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The logical conclusion from this was that in order to obtain a modern radiocarbon reference standard, representing the radiocarbon activity of the 'present day', one could not very well use wood which grew in the 1900's since it was affected by this industrial effect.Thus it was that 1890 wood was used as the modern radiocarbon standard, extrapolated for decay to 1950 AD.In the northern hemisphere the amount of artificial carbon in the atmosphere reached a peak in 1963 (in the southern hemisphere around 1965) at about 100% above normal levels.Since that time the amount has declined owing to exchange and dispersal of C14 into the Earth's carbon cycle system.The volcanic effect has a limited distance however. (1980) found that at 200 m away from the source, plants yielded an age in agreement with that expected.They suggested that the influence of depleted CO2 declined rapidly with increasing distance from the source.Since about 1955, thermonuclear tests have added considerably to the C14 atmospheric reservoir.This C14 is 'artificial' or 'bomb' C14, produced because nuclear bombs produce a huge thermal neutron flux.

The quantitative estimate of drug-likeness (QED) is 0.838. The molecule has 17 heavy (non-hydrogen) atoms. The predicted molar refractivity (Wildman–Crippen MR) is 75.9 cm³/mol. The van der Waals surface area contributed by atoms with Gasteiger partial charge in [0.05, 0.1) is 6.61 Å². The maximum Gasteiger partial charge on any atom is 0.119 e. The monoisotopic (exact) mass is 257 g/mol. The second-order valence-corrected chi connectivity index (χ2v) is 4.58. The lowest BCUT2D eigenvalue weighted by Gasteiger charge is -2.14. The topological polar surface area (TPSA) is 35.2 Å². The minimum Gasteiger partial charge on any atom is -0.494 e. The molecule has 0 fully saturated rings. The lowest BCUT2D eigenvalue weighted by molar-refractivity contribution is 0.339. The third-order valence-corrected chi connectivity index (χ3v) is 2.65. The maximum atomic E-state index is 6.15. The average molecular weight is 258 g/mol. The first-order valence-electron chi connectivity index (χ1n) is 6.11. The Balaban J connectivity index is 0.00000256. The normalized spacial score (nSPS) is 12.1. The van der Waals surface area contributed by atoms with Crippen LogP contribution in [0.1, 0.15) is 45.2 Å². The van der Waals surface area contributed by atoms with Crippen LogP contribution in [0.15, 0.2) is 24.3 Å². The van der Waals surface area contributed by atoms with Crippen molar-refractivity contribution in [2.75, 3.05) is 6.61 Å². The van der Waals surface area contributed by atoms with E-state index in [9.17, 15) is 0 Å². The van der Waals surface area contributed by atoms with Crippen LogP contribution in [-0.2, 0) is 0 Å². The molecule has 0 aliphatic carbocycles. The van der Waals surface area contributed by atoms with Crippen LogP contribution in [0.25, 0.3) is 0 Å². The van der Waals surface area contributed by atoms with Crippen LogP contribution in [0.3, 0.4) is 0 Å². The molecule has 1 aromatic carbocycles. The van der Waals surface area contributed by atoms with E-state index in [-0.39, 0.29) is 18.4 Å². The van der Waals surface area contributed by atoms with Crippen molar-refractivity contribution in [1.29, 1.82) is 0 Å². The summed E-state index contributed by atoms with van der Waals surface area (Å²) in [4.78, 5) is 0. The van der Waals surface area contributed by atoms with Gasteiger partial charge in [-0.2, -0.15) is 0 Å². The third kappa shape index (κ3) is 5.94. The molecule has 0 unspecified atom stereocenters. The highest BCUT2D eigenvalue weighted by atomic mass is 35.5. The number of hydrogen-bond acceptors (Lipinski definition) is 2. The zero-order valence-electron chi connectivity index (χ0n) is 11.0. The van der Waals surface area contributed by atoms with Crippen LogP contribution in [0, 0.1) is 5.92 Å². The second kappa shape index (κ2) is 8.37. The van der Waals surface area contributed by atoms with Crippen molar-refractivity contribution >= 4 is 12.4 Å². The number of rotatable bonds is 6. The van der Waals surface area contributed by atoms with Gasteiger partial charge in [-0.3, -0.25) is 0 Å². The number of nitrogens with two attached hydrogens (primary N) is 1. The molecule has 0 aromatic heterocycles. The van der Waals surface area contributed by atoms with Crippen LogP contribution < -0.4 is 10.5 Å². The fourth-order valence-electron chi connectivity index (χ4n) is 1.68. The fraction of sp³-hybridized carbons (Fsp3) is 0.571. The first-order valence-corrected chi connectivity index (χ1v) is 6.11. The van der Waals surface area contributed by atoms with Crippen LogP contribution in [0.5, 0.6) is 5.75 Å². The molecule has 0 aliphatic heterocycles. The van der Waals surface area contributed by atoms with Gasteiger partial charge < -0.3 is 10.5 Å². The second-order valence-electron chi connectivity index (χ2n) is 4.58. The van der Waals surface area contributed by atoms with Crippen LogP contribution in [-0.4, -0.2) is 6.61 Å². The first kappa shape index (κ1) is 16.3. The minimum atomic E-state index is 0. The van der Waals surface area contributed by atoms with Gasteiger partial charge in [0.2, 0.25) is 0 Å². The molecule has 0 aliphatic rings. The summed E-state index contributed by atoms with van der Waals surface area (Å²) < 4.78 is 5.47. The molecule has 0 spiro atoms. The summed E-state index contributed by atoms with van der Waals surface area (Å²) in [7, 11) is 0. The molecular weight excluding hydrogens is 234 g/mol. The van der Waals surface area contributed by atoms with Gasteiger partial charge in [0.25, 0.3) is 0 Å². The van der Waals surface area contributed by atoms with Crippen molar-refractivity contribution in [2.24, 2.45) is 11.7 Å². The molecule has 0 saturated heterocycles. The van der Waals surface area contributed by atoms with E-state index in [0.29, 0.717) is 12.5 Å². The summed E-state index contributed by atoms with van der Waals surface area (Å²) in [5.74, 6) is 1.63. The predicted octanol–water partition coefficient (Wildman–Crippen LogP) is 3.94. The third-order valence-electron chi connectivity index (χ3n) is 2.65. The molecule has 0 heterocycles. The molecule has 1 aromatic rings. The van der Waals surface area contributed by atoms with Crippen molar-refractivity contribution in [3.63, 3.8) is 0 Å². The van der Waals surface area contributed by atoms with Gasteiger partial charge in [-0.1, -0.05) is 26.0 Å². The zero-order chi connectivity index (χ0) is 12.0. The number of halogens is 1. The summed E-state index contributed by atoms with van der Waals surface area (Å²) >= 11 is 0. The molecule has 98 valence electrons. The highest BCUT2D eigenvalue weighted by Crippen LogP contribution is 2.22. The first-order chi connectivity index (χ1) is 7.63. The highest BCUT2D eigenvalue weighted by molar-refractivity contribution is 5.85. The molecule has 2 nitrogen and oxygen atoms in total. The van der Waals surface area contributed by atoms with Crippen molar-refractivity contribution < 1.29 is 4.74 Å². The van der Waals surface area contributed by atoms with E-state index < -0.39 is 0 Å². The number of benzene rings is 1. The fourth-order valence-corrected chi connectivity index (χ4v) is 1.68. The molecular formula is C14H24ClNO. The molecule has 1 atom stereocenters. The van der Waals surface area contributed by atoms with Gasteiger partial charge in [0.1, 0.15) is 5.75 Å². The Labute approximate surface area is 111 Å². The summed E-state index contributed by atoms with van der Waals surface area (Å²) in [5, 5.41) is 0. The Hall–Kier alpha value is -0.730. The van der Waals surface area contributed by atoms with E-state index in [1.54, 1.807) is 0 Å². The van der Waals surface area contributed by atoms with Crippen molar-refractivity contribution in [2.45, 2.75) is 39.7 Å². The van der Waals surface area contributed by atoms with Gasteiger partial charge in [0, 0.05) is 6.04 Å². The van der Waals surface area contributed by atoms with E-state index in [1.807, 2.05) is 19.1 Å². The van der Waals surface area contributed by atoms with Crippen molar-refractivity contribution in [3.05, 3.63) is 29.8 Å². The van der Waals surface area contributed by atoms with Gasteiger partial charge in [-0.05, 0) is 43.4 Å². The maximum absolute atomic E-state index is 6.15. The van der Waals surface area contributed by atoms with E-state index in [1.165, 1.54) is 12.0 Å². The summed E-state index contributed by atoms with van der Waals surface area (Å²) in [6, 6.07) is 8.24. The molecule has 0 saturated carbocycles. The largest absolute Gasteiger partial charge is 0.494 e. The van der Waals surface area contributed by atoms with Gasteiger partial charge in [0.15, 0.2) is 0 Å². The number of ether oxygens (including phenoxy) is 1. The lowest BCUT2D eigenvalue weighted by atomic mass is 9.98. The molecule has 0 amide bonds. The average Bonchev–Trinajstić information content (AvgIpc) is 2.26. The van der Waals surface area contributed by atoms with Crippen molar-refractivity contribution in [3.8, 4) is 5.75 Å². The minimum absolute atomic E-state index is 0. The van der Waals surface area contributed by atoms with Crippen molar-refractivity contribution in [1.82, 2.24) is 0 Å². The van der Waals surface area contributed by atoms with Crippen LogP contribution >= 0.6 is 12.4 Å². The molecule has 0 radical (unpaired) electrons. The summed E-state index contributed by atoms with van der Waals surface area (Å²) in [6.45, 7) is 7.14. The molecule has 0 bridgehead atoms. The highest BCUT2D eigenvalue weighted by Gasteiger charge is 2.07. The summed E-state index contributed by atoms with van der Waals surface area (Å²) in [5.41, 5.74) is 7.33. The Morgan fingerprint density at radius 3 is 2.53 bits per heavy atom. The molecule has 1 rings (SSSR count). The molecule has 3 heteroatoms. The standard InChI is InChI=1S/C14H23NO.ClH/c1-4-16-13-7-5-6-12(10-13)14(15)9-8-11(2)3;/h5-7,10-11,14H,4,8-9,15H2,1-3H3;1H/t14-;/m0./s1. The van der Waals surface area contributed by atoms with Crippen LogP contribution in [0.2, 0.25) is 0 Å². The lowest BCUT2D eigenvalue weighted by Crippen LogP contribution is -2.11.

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Ellen Druffel has called this the silver lining in thermonuclear bomb testing.Plants which grow in the vicinity of active volcanic fumeroles will yield a radiocarbon age which is too old. (1980) measured the radioactivity of modern plants growing near hot springs heated by volcanic rocks in western Germany and demonstrated a deficiency in radiocarbon of up to 1500 years through comparison with modern atmospheric radiocarbon levels.Similarly, this effect has been noted for plants in the bay of Palaea Kameni near the prehistoric site of Akrotiri, which was buried by the eruption of the Thera volcano over 3500 years ago (see Weninger, 1989).Radiocarbon discrepancies due to volcanic CO2 emissions are a popular source of ammunition for fundamentalist viewpoints keen to present evidence to show that the radiocarbon method is somehow fundamentally flawed.Since about 1890, the use of industrial and fossil fuels has resulted in large amounts of CO2 being emitted into the atmosphere.One of the most commonly referenced reservoir effects concerns the ocean.The average difference between a radiocarbon date of a terrestrial sample such as a tree, and a shell from the marine environment is about 400 radiocarbon years (see Stuiver and Braziunas, 1993).Because the source of the industrial fuels has been predominantly material of infinite geological age ( e.g coal, petroleum), whose radiocarbon content is nil, the radiocarbon activity of the atmosphere has been lowered in the early part of the 20th century up until the 1950's.The atmospheric radiocarbon signal has, in effect, been diluted by about 2%.In order to ascertain the ages of samples which were formed in equilibrium with different reservoirs to these materials, it is necessary to provide an age correction.Implicit in the Conventional Radiocarbon Age BP is the fact that it is not adjusted for this correction.